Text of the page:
By Brittany Hanson/Garden Grove Journal
What lies down the road for Garden Grove schools is more of a question of what lies under that road. The top items that are being looked at for facilities updates that come from the Measure A improvements bond that was passed in June happen to be underground and in the walls.
Presented by Dr. Sue McCann, the assistant superintendent of business services and the new Director of Facilities, Stuart Moe, the board, staff and attendees got to hear just what is in store on the “Road to Modernization.”
First off is that the bonds for the facilities improvements measure sold at $130,000, which is the first match to the state funds that will be provided.
“We are currently working on project and construction managers,” said Moe.
The funds, once put into action, will be used to update facilities, literally starting from the ground up.
However, don’t expect schools to look radically different.
“Budget determines that we stick with the basics, no glitz, no glamour, no bling . . . don’t spend a lot of money to make it look all pretty, because this is an infrastructure project,” said Moe.
So what is being fixed?
The tops on the to-do list are new essential utility corridors, which are the underground trenches that contain the pipes and various systems that keep schools running.
Next are updated fire alarm systems, Americans with Disabilities Act compliant accessibility accommodations and safer school sites with updated utilities.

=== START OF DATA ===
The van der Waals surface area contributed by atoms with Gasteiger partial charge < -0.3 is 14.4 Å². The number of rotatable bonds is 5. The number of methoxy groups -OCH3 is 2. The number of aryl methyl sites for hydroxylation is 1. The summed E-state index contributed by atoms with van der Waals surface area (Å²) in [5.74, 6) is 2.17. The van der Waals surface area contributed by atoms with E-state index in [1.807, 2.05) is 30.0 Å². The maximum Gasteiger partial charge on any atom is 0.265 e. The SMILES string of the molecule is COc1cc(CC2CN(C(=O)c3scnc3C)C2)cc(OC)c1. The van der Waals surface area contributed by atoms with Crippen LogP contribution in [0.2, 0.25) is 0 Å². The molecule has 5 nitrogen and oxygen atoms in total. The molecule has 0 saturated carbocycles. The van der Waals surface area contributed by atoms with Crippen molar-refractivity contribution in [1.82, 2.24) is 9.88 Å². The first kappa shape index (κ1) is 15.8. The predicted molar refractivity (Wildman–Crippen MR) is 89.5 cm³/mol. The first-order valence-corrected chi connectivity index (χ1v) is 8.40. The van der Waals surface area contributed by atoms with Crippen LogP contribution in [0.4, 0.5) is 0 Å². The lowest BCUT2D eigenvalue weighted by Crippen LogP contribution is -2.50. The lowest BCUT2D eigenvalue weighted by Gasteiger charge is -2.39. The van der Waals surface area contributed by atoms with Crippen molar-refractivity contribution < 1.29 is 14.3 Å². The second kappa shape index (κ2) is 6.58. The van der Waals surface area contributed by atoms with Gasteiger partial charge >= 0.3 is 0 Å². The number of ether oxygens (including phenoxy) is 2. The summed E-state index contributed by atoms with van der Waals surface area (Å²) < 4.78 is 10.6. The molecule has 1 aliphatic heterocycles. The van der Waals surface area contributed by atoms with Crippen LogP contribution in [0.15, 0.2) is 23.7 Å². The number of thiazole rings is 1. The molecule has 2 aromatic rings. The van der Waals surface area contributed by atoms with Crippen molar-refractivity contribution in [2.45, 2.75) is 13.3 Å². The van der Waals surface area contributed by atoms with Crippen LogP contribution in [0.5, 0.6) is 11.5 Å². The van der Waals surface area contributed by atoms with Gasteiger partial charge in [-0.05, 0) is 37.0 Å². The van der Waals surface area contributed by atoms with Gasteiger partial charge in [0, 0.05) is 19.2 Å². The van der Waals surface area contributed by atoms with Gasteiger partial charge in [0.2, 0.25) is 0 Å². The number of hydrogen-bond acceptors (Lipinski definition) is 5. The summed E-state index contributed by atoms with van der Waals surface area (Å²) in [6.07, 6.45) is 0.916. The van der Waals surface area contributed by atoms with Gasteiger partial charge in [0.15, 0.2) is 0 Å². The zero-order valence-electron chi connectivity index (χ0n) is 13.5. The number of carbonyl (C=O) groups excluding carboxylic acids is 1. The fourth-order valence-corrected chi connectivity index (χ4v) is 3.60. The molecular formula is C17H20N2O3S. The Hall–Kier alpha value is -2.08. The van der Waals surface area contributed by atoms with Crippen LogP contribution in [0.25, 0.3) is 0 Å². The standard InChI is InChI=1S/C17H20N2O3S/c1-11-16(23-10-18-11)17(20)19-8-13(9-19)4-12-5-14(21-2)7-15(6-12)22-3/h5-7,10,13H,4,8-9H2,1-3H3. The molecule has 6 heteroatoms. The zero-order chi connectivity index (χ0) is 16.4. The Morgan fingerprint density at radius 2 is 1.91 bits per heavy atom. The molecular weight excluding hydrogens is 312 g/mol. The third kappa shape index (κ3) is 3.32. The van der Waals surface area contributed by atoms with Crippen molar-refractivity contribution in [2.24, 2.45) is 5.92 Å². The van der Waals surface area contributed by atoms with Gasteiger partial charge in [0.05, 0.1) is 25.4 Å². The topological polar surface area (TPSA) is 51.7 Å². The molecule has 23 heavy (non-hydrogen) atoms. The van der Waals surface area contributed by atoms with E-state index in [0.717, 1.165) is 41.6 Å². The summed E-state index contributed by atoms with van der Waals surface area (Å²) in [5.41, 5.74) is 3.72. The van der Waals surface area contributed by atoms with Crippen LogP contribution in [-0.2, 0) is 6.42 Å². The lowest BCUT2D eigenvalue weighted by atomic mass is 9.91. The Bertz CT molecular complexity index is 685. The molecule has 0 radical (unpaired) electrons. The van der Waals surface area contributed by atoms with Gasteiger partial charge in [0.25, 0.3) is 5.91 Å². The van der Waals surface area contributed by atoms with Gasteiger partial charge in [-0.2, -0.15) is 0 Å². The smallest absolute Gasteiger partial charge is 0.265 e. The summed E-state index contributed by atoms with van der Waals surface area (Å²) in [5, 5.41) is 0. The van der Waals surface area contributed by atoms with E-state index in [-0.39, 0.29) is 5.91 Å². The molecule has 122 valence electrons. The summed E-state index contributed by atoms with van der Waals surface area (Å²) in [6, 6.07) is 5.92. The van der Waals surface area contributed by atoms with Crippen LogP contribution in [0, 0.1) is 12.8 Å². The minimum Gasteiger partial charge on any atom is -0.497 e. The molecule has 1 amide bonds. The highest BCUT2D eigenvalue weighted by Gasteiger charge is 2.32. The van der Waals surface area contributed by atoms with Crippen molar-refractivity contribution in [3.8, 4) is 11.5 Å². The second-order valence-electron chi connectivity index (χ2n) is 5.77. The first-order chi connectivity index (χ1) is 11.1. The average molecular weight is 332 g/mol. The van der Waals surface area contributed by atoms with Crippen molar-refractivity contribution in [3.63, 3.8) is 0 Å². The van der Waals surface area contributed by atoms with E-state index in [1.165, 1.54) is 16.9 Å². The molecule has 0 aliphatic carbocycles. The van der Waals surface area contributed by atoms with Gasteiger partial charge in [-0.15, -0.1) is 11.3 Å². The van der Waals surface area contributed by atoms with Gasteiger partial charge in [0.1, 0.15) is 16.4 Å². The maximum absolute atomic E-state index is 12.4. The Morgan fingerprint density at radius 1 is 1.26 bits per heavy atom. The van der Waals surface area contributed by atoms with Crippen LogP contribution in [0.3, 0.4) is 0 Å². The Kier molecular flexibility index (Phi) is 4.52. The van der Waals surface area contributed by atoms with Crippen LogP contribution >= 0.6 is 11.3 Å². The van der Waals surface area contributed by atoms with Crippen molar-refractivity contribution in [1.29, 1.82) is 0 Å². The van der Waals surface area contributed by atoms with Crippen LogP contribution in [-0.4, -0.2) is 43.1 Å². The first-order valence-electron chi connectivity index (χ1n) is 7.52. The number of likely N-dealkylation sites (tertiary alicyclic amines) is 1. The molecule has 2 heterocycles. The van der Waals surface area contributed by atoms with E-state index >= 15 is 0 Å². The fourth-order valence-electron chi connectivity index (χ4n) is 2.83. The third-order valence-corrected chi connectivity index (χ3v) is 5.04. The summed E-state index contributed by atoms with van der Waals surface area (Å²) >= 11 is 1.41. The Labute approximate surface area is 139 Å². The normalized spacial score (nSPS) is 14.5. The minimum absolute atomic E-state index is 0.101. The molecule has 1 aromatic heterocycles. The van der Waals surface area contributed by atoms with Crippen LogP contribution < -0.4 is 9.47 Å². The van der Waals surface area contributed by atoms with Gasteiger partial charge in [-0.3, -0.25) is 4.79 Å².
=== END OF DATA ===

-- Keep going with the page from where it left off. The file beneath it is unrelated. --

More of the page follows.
“This is what I like to call keeping the lights on,” said Moe.
Moe said that many of these improvements, once started, will be worked on when school is out, because the schools have to be essentially shut off to maintain these kinds of upgrades.
There will be code requirements to update and gas and plumbing fixes for schools, some of which are over 40 years old.
Additional services that can come, if the budgets allow, would be specific electrical service upgrades to meet the future needs of computers.
What are some of the hurdles?
“It’s expensive, because at every level, there are so many contracts you need to go through and each of those have ‘soft’ costs,” said Dr. Laura Schwalm, superintendent. Parceling out money on each level of a program will require that budgets are maximized and plotted out early to make sure the most is being made of every dollar.
Construction costs have been relatively level, according to Moe, however materials are what are becoming more expensive.
“Actual construction costs have been low over the last 24 months,” said Board Member George West.
“If the economy for construction stays where it is, we’re going to get a lot more for our money,” said Moe